Experts use DNA to determine Saddam's fate


US forensics experts are hoping DNA from Saddam Hussein and his sons will help them determine whether the Iraqi president was killed by Allied air strikes.

The dictator's fate remains a mystery to officials in Washington, even though his government collapsed last week.

Tommy Franks, the US general running the war against Iraq, yesterday revealed that American investigators had Saddam's DNA. "Of course, of course" we do, he said, without saying how it was obtained.

Using that, investigators would be able to identify Saddam positively, "unless the remains were removed" from where he died, Franks said. "What you should know is that we have the forensic capability to chase these things down, and we will chase them down, every one of them, all the way," he said. Franks' disclosure came on the same day US officials said they had captured Watban Ibrahim al-Tikriti, one of Saddam's half-brothers.

US officials later said al-Tikriti and Saddam shared a mother but had different fathers. Medical authorities said al-Tikriti's capture could lead to easier identification of any possible remains of Saddam because scientists can compare their mitochondrial DNA, which is only passed down from mothers to children.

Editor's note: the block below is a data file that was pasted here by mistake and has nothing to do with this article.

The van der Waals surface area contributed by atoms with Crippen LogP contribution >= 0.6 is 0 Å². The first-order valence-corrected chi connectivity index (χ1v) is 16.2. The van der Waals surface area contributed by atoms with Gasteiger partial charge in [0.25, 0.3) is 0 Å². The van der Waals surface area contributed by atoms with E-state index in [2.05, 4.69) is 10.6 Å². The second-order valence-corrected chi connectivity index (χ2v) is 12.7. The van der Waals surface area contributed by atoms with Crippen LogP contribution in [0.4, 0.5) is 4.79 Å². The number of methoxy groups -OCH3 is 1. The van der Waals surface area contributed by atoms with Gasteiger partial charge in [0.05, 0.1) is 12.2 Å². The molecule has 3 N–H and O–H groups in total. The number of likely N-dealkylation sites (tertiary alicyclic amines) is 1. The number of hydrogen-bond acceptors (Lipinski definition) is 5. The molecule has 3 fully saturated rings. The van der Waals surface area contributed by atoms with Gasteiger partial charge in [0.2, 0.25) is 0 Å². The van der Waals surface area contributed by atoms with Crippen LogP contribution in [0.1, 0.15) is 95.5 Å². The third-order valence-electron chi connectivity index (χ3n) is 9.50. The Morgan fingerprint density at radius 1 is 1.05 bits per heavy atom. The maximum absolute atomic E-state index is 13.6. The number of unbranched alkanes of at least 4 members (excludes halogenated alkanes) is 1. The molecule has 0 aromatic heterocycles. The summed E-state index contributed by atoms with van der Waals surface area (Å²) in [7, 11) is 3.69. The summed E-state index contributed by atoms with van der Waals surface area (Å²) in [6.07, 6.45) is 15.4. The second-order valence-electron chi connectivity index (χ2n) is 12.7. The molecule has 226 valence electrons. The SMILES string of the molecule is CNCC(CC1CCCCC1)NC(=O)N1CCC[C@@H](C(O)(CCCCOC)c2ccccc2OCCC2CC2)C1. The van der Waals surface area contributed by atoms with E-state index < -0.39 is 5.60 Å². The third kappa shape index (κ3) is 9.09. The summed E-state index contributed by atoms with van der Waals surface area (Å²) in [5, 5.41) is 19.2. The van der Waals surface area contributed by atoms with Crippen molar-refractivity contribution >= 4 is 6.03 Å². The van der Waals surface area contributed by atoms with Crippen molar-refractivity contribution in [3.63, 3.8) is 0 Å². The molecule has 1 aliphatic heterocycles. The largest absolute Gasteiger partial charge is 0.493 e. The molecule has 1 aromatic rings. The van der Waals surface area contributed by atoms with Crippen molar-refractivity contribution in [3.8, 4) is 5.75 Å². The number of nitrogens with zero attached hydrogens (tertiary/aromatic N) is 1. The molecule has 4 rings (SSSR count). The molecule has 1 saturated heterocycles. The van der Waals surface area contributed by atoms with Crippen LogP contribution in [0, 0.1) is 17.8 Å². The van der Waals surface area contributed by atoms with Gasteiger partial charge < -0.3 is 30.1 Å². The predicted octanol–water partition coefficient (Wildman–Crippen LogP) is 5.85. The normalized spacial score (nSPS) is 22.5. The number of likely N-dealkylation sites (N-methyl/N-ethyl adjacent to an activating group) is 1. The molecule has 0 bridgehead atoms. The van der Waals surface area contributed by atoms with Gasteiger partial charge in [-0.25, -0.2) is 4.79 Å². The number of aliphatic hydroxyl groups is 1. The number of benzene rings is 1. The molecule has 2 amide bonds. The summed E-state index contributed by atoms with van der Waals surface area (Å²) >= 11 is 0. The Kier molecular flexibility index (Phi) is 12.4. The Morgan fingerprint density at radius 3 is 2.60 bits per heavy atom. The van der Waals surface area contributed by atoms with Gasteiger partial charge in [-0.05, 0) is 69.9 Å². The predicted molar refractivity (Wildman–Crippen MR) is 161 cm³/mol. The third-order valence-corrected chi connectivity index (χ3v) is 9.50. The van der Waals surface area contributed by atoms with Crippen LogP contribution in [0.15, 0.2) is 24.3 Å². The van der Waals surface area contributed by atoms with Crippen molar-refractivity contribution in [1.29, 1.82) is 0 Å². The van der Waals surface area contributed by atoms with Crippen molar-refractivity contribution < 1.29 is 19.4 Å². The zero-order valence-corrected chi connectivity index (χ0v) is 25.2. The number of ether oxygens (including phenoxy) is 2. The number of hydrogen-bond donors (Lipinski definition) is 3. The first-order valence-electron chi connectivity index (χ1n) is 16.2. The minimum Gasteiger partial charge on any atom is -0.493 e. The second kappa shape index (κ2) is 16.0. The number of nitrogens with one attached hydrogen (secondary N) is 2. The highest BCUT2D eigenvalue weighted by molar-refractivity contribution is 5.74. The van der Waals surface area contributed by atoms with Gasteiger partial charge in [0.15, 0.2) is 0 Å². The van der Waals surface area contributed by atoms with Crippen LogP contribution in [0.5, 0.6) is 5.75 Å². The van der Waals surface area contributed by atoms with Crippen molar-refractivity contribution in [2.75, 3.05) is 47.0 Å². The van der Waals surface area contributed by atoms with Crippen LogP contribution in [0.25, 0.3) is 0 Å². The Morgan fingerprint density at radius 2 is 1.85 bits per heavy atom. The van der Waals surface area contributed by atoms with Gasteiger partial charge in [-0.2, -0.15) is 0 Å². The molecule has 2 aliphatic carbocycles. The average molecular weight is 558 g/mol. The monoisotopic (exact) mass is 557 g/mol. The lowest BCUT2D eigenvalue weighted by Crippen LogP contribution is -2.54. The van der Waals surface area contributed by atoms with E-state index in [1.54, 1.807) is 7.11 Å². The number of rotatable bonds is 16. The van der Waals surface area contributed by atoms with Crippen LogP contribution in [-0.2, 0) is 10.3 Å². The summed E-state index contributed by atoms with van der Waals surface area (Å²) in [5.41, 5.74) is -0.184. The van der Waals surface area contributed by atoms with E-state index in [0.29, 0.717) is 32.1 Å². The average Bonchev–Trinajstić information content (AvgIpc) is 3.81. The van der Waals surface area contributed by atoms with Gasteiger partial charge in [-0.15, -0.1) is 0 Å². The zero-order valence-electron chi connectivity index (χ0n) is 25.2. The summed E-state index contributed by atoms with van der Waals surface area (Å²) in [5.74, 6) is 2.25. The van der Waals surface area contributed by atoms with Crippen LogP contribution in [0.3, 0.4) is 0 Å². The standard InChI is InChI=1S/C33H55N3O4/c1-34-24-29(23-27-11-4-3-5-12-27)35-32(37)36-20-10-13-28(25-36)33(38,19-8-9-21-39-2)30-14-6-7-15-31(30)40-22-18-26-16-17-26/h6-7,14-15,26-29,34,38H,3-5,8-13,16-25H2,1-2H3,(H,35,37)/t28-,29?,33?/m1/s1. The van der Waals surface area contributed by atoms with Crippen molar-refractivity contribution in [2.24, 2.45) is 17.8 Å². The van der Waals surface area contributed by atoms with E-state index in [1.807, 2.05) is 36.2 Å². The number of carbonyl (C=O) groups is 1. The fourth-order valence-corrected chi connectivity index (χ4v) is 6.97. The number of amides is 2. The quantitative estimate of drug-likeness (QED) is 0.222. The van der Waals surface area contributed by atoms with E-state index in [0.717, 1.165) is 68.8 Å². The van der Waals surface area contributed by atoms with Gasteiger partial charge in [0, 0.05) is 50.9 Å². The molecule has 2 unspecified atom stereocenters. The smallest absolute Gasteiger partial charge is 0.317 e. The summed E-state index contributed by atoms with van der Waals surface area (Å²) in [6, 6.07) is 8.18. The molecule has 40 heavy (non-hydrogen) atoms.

The opening salvo of the war in Iraq was aimed directly at Saddam and aides, including his sons. Cruise missiles and precision-guided bombs struck a compound near Baghdad where he was believed to have been sleeping. On April 7, an American bomber struck a residential complex in Baghdad after US intelligence agencies received information that Saddam, his sons and other top Iraqi leaders might have been meeting there, US officials said.

With DNA analysis capability, even the tiniest fragment of human remains can be identified, said Barry Scheck, a lawyer who specialises in DNA testing. DNA analysis can greatly simplify the identification process, Scheck said. "It allows them to check blood stains, skin cells, sweat, saliva, pieces of clothing they find, to determine whether or not what they recover at a scene of destruction is Saddam Hussein's DNA," said Scheck.

A hair can yield DNA and is particularly helpful if it contains the root, Scheck said. Tests to determine a match take as little as a day or two, he said.